The prospect team debates the no. 1 young pitcher in the Blue Jays system.
Nearly two years ago, the hot topic in Toronto was who their top pitching prospect was, Marcus Stroman or Aaron Sanchez. Yesterday, one of those two pitchers dominated the Orioles for seven innings to clinch Toronto's first division title in over two decades. This article originally ran on December 9, 2013.
The subjective nature of prospect prognostication is equal parts fascination and frustration, as the prejudices and partialities of the evaluation process can limit what we see and how we go about compartmentalizing that information. I’m a registered bullpen box offender; a recidivist when it comes to placing radically short arms, radically tall arms, slim and slender arms, and most arms of Dominican provenance into a future bullpen role before the developmental process has played out. I recognize that this particular bias is often incongruent to the nature of the process itself, and it paints me as a hypocrite when I preach against binary logic and then participate in such black and white developmental tropes. I’m working on it.
Matt Chapman, Lewis Brinson, Nick Williams, Victor Reyes and more surprised us (in a good way) in 2015
A.J. Reed, 1B, Houston Astros (Double-A Corpus Christi)
My first few looks at A.J. Reed gave me a modest impression. He showed raw power for days in BP and worked counts in games, but the bat speed wasn't anything special, there was some length in the swing, and he showed indecision at the dish. But his is an approach that takes some time to understand and appreciate, as is the surprising bat-to-ball skill for a man of his size and power. There's some swing-and-miss in his game, but after you watch him enough you realize his strikeouts are more often a by-product of working deep into counts than flailing away. He thinks along with pitchers, frequently gets himself into advantageous hitting situations, and works the whole field with authority when he does. At the same time, he's not passive and will jump a first-pitch fastball with the best of 'em. It's not often you see a guy with 70 raw power figure out how to bring the vast majority of it with him into games at such a young age. Perhaps most tellingly, he improved his ability to shoot pitches on the outer third to the opposite field and up the middle during his time in Lancaster. That qualifies as remarkable progress for any player's hit tool given the environment's extreme prejudice towards lifting the ball to right field. The numbers were nice this year, but more importantly the developmental progress was real. —Wilson Karaman
Notes on Anderson Espinoza, Andrew Benintendi, Confesor Lara, and more.
On the mound Nicholas Frey (Cardinals) has average arm speed and pitches out of a traditional three-quarters arm slot. His mechanics were ugly when I saw him, he has a deep stab, there is effort to the delivery, and he fights moderate spine tilt which can cause him to fall off hard to the first base side. Frey has a fastball that comes in at 93-94 and shows moderate run but it's a surprisingly hittable offering as batters get a long look at it all the way through the zone. Frey flashes an 11-5 curve but it lacks consistency and deception; he does a poor job of replicating the fastball arm speed. Frey's stuff should produce better results but his fringy command profile and the ease with which batters pick up his stuff have hindered him severely. – Mauricio Rubio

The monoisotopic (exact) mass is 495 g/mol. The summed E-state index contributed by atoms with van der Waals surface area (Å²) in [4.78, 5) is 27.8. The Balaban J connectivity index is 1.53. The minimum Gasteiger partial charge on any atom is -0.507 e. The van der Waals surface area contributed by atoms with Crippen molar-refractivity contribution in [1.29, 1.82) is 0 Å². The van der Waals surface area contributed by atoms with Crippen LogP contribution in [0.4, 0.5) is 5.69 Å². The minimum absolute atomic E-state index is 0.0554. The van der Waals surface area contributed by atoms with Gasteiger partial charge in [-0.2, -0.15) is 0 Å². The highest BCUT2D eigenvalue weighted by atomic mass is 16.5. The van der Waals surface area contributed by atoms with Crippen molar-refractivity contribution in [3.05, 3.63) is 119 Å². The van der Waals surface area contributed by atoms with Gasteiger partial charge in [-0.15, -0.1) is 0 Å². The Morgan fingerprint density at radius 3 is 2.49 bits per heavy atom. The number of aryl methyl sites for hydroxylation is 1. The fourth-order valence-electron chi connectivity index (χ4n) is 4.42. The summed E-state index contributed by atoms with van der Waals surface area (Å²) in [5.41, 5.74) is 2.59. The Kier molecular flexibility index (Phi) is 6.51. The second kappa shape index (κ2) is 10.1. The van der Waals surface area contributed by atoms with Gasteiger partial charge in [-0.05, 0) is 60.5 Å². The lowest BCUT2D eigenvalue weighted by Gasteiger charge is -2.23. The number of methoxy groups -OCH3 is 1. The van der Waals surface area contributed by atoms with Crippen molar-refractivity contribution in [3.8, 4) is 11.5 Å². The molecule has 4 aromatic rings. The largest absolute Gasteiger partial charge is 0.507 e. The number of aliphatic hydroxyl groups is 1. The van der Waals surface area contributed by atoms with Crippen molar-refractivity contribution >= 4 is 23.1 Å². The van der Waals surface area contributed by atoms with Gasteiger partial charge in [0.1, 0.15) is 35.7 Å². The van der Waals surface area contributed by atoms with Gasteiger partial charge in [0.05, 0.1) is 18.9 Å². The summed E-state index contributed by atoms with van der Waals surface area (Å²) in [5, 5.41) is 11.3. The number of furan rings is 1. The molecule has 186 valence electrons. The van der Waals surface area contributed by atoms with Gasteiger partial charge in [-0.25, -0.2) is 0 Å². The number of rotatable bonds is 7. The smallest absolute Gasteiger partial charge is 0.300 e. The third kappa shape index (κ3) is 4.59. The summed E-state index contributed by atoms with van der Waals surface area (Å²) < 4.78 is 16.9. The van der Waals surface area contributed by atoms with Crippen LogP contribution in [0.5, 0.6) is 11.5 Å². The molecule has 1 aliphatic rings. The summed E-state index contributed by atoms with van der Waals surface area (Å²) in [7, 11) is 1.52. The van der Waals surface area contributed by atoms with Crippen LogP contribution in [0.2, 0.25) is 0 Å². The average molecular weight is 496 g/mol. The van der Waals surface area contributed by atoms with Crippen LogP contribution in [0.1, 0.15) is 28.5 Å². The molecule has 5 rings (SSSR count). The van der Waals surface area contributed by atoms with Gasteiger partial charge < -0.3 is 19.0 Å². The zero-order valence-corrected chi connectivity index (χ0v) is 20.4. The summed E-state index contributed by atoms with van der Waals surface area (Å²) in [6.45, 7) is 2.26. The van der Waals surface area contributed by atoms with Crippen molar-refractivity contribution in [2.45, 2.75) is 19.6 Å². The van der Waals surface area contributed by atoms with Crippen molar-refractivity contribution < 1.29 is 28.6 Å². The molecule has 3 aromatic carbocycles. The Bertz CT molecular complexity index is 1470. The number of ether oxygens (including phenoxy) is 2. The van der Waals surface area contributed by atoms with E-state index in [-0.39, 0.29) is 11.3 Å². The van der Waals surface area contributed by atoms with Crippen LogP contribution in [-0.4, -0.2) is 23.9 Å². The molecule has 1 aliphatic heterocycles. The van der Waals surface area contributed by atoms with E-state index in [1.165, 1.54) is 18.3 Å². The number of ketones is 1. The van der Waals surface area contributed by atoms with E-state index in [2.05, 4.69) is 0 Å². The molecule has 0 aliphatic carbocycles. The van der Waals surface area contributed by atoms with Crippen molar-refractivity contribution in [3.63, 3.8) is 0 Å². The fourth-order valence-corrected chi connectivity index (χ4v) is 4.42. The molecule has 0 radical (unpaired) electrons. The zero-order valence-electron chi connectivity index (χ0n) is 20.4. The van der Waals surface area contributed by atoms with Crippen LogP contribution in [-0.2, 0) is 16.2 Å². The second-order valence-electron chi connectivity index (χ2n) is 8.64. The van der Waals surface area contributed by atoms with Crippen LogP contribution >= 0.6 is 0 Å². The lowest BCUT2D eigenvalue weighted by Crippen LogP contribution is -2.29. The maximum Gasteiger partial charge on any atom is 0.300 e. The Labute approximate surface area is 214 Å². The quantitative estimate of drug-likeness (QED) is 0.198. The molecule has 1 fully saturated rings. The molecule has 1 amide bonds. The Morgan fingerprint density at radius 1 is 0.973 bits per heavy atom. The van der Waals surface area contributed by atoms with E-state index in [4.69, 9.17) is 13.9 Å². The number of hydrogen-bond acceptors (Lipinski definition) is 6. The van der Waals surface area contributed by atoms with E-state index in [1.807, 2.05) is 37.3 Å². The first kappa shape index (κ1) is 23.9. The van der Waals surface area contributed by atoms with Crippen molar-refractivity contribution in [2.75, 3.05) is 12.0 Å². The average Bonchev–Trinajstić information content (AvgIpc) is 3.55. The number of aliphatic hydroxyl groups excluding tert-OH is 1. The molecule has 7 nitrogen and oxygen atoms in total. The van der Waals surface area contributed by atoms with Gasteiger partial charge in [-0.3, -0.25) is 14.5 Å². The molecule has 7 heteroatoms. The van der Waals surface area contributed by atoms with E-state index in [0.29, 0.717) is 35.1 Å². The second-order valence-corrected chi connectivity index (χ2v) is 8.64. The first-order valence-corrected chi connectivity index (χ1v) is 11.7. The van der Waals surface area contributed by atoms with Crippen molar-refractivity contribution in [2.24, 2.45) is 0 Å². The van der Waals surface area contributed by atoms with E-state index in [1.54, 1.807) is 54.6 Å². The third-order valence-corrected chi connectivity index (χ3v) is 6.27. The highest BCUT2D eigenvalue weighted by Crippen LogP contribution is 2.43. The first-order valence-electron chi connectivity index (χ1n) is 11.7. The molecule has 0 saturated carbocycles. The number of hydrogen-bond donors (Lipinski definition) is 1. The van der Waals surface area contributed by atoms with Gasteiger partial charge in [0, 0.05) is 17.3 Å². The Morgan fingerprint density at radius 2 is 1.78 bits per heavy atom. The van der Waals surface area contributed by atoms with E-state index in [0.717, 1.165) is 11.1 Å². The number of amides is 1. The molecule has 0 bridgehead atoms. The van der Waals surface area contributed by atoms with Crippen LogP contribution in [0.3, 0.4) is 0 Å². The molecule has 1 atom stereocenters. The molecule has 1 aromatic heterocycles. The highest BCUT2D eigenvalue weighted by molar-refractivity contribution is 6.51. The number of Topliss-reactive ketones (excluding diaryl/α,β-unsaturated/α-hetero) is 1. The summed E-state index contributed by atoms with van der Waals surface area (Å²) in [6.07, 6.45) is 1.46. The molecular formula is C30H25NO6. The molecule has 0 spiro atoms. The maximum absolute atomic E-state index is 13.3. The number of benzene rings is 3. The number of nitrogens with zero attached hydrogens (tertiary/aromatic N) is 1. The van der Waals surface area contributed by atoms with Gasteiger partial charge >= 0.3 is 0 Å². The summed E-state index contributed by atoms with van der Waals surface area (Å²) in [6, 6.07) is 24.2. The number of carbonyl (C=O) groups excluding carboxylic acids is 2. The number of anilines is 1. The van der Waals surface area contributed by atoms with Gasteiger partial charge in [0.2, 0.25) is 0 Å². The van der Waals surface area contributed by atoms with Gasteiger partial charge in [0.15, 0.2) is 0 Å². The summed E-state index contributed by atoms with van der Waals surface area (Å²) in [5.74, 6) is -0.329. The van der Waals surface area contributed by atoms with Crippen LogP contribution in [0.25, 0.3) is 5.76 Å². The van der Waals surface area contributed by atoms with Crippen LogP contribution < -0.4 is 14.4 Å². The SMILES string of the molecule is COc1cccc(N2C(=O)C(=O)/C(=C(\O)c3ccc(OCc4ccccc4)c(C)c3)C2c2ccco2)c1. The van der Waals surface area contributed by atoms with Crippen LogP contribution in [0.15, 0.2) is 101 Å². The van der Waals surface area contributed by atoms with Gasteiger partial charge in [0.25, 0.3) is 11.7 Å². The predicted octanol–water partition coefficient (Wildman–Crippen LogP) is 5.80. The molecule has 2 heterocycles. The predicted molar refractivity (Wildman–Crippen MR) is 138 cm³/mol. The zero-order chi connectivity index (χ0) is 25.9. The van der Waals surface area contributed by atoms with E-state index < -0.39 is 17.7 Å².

The Cardinals' fourth-round pick out of Illinois State, Paul DeJong has handled himself well during his pro debut. He showed average arm strength, coordinated actions, and average hands in my viewing. At the plate DeJong keeps his hands low and in towards the body, and has a moderate load pre-pitch. I saw his swing get long some on hard stuff in but DeJong shows some feel for the barrel and he has above-average bat speed. – Mauricio Rubio
The Dodgers’ second-rounder last summer, Verdugo worked his way up to High-A this year at the tender age of 19 despite a slow start. He sports a fairly athletic frame and there’s physical projection remaining, with room to fill out his chest and arms. He carries himself with a quiet swagger, appearing almost passive at times when he’s not in the heat of the moment. His switch flips quickly, however, and he shows as a high-intensity player when engaged. He wasn’t shy about expressing frustration after what he deemed to be a sub-par round in the cage, and after a pop out in-game he spent the better part of the next half inning pantomiming his swing in between pitches in the outfield.
Notes on Bobby Bradley, Yeyson Yrizarri, and several 2015 early-round selections.
Gabriel Ynoa, RHP, New York Mets (Double-A Binghamton)
After spending time in Double-A to finish off last season, this year represented a chance for Ynoa to show that he could adjust to facing more advanced bats on a consistent basis over the long haul at the level and prove that things were trending in the right direction when it came to sticking as a starter. While the overall arsenal doesn’t have a pitch that screams, it’s a collection of offerings that the 22-year-old mixes and matches and throws for strikes.